- About Us
- Local Savings
- Green Editions
- Legal Notices
- Weekly Ads
Connect with Us
Age doesn’t hinder Coupeville runner
John Morelock often uses the phrase “run gently out there.”
He said the phrase is “yet to be defined.” And it is not because he hasn’t had time to think it over. He often goes on solitary runs — long solitary runs.
At 70, most get their exercise by chasing around grand or great-grand kids and strolling down to the mail box. Not Morelock. He goes on 100-mile runs.
“I run because it is part of my life,” he said, “It is fun. It is rewarding.”
It hasn’t always been part of his life. He grew up in California and during his youth he played football and ran hurdles, but not long distance. “I never ran more than one lap,” he said. “I guess they did make me run an 880 (half mile) once.”
Morelock started running distance in 1984, in his 40s, to get over the stress of “some ugly labor negotiations.” By February of 1985 he was running his first marathon; he ran another in March and another in April.
He went on his first trail run (16.4 miles) in the Olympic Mountains in August 1985. On the way home, which was Olympia at the time, he found a magazine, UltraRunning, that led to his “downfall.” Now he rarely runs on roads.
Morelock said his first ultra run (any run, pay a fee or not, greater than the standard marathon of 26.2 miles) was in January of 1986.
He added, “I did race a few times, but mostly I just run.” So, how many “runs” has he completed? He said he quit counting in 2002; at that point he “had reached 50,000 miles and about 200 times at or beyond a marathon.”
Not all the runs blend together as some remain vivid: “We (wife Kathy runs too) look across at the Olympics and think of where we have been in there; I think of two o’clock in the morning way high in the Rockies — 72 miles down, 28 to go — beneath a sky full of stars I couldn’t quite touch; that last run I told my father about before he died; a course record a long time ago; and other stuff.”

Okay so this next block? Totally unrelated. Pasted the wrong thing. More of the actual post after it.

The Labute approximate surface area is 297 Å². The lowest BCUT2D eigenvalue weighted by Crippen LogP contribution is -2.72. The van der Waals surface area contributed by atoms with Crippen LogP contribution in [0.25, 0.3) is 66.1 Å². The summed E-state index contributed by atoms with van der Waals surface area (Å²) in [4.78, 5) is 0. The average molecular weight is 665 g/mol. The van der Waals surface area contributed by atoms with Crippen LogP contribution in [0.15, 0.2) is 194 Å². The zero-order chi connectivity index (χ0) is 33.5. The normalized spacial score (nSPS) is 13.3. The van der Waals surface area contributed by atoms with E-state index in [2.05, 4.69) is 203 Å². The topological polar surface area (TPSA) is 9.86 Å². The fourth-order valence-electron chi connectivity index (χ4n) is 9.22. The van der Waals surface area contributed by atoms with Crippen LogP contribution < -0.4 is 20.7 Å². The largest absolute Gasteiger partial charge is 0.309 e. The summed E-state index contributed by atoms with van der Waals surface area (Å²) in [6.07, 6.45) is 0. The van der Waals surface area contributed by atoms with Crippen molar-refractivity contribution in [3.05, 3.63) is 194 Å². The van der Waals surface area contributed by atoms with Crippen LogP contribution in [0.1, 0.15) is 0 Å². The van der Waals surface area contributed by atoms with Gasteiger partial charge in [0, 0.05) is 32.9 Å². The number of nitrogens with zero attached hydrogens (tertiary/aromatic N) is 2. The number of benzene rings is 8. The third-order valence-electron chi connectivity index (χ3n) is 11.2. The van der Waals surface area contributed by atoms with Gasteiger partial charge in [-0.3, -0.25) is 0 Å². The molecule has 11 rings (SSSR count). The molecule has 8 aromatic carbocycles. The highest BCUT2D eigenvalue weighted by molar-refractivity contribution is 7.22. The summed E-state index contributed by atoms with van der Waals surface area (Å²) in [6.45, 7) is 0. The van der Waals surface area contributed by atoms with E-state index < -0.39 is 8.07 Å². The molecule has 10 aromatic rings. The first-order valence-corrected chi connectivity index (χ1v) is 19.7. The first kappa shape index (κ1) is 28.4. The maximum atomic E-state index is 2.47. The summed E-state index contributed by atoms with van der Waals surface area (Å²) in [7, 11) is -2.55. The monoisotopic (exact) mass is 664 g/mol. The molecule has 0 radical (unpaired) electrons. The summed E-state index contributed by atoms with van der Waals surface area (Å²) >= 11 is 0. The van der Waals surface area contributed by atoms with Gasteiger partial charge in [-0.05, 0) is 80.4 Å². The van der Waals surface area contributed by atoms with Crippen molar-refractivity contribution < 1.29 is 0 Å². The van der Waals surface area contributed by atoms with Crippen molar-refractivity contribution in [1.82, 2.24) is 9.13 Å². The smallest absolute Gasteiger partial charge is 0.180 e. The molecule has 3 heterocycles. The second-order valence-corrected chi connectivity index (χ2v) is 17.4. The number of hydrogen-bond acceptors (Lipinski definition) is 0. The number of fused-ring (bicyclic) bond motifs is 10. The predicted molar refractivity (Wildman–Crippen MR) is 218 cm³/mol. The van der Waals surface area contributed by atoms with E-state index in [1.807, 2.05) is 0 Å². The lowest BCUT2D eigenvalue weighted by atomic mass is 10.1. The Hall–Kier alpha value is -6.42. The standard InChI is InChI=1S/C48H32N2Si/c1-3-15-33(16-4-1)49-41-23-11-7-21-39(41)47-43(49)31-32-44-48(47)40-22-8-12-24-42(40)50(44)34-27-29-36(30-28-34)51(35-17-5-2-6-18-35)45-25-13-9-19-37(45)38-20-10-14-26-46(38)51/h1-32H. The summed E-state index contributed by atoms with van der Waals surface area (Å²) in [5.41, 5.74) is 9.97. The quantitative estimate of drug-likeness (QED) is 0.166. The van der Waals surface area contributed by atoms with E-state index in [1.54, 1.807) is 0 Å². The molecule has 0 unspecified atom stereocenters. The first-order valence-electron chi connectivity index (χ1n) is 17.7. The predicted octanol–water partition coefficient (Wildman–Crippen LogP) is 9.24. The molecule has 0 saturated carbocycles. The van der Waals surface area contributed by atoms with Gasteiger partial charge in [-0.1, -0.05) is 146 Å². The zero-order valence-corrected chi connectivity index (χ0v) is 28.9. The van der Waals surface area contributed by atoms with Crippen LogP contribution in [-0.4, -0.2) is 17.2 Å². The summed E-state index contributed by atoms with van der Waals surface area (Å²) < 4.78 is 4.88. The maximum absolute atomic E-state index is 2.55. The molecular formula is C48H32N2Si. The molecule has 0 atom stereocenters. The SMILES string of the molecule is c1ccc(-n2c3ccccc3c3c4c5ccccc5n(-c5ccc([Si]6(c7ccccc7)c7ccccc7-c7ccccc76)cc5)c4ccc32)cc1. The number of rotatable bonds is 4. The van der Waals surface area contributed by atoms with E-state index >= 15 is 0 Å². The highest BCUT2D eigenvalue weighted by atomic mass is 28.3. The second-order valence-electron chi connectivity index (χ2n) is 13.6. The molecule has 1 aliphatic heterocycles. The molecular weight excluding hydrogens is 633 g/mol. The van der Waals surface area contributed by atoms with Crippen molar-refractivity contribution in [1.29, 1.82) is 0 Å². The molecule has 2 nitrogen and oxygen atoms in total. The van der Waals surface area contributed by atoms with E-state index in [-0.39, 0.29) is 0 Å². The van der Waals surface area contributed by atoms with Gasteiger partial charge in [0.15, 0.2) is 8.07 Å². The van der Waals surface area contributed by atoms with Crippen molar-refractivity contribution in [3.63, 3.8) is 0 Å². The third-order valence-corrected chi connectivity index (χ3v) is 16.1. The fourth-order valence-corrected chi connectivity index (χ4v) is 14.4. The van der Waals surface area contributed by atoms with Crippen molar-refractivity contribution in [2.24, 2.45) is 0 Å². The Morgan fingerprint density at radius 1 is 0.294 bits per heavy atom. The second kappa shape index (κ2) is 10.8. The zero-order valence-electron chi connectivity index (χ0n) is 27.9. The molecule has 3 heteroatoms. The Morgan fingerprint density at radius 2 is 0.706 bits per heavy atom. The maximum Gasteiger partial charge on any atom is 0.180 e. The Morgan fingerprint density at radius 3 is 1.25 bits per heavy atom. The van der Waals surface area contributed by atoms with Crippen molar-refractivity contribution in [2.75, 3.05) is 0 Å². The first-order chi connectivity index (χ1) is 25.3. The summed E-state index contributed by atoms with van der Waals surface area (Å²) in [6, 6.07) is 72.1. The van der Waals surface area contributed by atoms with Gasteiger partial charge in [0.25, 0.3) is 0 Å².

“I don’t enter very many runs anymore,” he said. “The 12-hour in Redmond Watershed Park in May might be the only one I go to in 2013. I (we) are quite happy to go volunteer at some of the ultras in the area. I am happy to run the trails of Fort Ebey with an occasional trip to some of the trails on the peninsula or in the Cascades.”
In October he returned to Montana for the 50-mile Le Grizz at Glacier National Park’s Horse Shoe Reservoir. In 1986, he won the Masters Division of the race at 44 in 6:30; this time he clocked a 10:19, the fastest time for any runner 70 or older.
Morelock said he occasionally runs or walks with his wife, but generally he runs alone and his routine is different from most: “We are sort of retired and I can run during the day when the trails are empty. I pause to look at trees, water, things that move, distant mountains — stuff ‘serious’ runners seldom do.”
In addition to his runs, he and his wife walked the 600 miles of Europe’s el Camino de Santiago in 2004. After that they stopped to visit her parents at the Sunnyside Cemetery and settled in Coupeville with one break. They spent July 2009 to May 2010 volunteering at an Indian reservation in North Dakota.
Morelock has no plans of stopping; the miles and observations will continue.
“I expect to run tomorrow. After that will, I hope, come another tomorrow.”